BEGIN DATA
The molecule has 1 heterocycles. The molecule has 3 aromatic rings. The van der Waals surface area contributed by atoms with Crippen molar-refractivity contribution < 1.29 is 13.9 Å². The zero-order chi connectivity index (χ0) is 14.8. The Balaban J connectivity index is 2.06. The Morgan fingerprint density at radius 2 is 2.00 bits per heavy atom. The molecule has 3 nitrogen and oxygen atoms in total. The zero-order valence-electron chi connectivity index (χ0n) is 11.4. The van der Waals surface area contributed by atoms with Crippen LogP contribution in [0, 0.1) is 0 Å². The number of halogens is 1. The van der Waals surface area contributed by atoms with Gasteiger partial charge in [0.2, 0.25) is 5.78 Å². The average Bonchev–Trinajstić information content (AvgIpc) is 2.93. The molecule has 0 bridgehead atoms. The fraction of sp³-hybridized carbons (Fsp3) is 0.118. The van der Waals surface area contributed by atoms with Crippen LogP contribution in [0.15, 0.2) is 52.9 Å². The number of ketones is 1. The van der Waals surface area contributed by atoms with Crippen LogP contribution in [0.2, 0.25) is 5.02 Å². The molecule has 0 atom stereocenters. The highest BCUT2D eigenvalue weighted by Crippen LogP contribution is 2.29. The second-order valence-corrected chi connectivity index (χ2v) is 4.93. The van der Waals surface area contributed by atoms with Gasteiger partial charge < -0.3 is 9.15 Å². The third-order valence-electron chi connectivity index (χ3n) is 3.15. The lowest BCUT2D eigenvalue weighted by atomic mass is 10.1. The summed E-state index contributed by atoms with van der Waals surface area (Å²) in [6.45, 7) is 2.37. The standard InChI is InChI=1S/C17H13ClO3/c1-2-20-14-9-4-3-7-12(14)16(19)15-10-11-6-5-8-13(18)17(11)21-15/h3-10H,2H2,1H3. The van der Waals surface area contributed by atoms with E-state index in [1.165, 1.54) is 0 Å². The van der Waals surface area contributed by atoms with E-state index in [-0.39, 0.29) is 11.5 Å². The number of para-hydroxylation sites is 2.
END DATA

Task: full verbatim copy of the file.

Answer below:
The molecule has 1 heterocycles. The molecule has 3 aromatic rings. The van der Waals surface area contributed by atoms with Crippen molar-refractivity contribution < 1.29 is 13.9 Å². The zero-order chi connectivity index (χ0) is 14.8. The Balaban J connectivity index is 2.06. The Morgan fingerprint density at radius 2 is 2.00 bits per heavy atom. The molecule has 3 nitrogen and oxygen atoms in total. The zero-order valence-electron chi connectivity index (χ0n) is 11.4. The van der Waals surface area contributed by atoms with Crippen LogP contribution in [0, 0.1) is 0 Å². The number of halogens is 1. The van der Waals surface area contributed by atoms with Gasteiger partial charge in [0.2, 0.25) is 5.78 Å². The average Bonchev–Trinajstić information content (AvgIpc) is 2.93. The molecule has 0 bridgehead atoms. The fraction of sp³-hybridized carbons (Fsp3) is 0.118. The van der Waals surface area contributed by atoms with Crippen LogP contribution in [0.15, 0.2) is 52.9 Å². The number of ketones is 1. The van der Waals surface area contributed by atoms with Crippen LogP contribution in [0.2, 0.25) is 5.02 Å². The molecule has 0 atom stereocenters. The highest BCUT2D eigenvalue weighted by Crippen LogP contribution is 2.29. The second-order valence-corrected chi connectivity index (χ2v) is 4.93. The van der Waals surface area contributed by atoms with Gasteiger partial charge < -0.3 is 9.15 Å². The third-order valence-electron chi connectivity index (χ3n) is 3.15. The lowest BCUT2D eigenvalue weighted by atomic mass is 10.1. The summed E-state index contributed by atoms with van der Waals surface area (Å²) in [6.45, 7) is 2.37. The standard InChI is InChI=1S/C17H13ClO3/c1-2-20-14-9-4-3-7-12(14)16(19)15-10-11-6-5-8-13(18)17(11)21-15/h3-10H,2H2,1H3. The van der Waals surface area contributed by atoms with E-state index in [1.165, 1.54) is 0 Å². The van der Waals surface area contributed by atoms with E-state index in [-0.39, 0.29) is 11.5 Å². The number of para-hydroxylation sites is 2.